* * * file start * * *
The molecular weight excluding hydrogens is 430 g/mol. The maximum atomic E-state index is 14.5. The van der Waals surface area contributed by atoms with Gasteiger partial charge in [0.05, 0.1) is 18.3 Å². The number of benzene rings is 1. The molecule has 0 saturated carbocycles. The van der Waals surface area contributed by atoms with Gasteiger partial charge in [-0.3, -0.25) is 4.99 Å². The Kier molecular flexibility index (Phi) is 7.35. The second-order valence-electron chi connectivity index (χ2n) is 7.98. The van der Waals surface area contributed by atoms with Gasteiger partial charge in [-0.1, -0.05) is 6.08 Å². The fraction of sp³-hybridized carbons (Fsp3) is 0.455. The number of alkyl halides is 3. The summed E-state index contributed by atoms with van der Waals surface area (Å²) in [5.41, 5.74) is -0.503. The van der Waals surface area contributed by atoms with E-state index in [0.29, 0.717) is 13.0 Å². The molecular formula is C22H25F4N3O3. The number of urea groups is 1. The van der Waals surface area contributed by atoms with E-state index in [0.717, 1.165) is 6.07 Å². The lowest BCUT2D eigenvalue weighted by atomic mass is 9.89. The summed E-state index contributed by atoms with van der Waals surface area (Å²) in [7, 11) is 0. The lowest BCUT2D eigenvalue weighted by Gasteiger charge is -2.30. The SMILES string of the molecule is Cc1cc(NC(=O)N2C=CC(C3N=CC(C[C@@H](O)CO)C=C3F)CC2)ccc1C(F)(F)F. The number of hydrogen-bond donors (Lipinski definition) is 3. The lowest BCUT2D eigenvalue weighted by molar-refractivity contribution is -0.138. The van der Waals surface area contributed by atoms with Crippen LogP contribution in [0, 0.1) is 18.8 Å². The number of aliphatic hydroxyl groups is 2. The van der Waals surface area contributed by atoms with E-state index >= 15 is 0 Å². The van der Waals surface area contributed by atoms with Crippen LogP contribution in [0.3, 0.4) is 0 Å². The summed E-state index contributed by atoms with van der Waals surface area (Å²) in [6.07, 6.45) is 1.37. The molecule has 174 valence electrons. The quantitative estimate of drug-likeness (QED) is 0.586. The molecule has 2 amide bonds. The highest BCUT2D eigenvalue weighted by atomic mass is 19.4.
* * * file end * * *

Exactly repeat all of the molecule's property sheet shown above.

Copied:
The molecular weight excluding hydrogens is 430 g/mol. The maximum atomic E-state index is 14.5. The van der Waals surface area contributed by atoms with Gasteiger partial charge in [0.05, 0.1) is 18.3 Å². The number of benzene rings is 1. The molecule has 0 saturated carbocycles. The van der Waals surface area contributed by atoms with Gasteiger partial charge in [-0.3, -0.25) is 4.99 Å². The Kier molecular flexibility index (Phi) is 7.35. The second-order valence-electron chi connectivity index (χ2n) is 7.98. The van der Waals surface area contributed by atoms with Gasteiger partial charge in [-0.1, -0.05) is 6.08 Å². The fraction of sp³-hybridized carbons (Fsp3) is 0.455. The number of alkyl halides is 3. The summed E-state index contributed by atoms with van der Waals surface area (Å²) in [5.41, 5.74) is -0.503. The van der Waals surface area contributed by atoms with E-state index in [0.29, 0.717) is 13.0 Å². The molecular formula is C22H25F4N3O3. The number of urea groups is 1. The van der Waals surface area contributed by atoms with E-state index in [0.717, 1.165) is 6.07 Å². The lowest BCUT2D eigenvalue weighted by atomic mass is 9.89. The summed E-state index contributed by atoms with van der Waals surface area (Å²) in [7, 11) is 0. The lowest BCUT2D eigenvalue weighted by Gasteiger charge is -2.30. The SMILES string of the molecule is Cc1cc(NC(=O)N2C=CC(C3N=CC(C[C@@H](O)CO)C=C3F)CC2)ccc1C(F)(F)F. The number of hydrogen-bond donors (Lipinski definition) is 3. The lowest BCUT2D eigenvalue weighted by molar-refractivity contribution is -0.138. The van der Waals surface area contributed by atoms with Crippen LogP contribution in [0, 0.1) is 18.8 Å². The number of aliphatic hydroxyl groups is 2. The van der Waals surface area contributed by atoms with E-state index >= 15 is 0 Å². The van der Waals surface area contributed by atoms with Crippen LogP contribution in [0.3, 0.4) is 0 Å². The summed E-state index contributed by atoms with van der Waals surface area (Å²) in [6.07, 6.45) is 1.37. The molecule has 174 valence electrons. The quantitative estimate of drug-likeness (QED) is 0.586. The molecule has 2 amide bonds. The highest BCUT2D eigenvalue weighted by atomic mass is 19.4.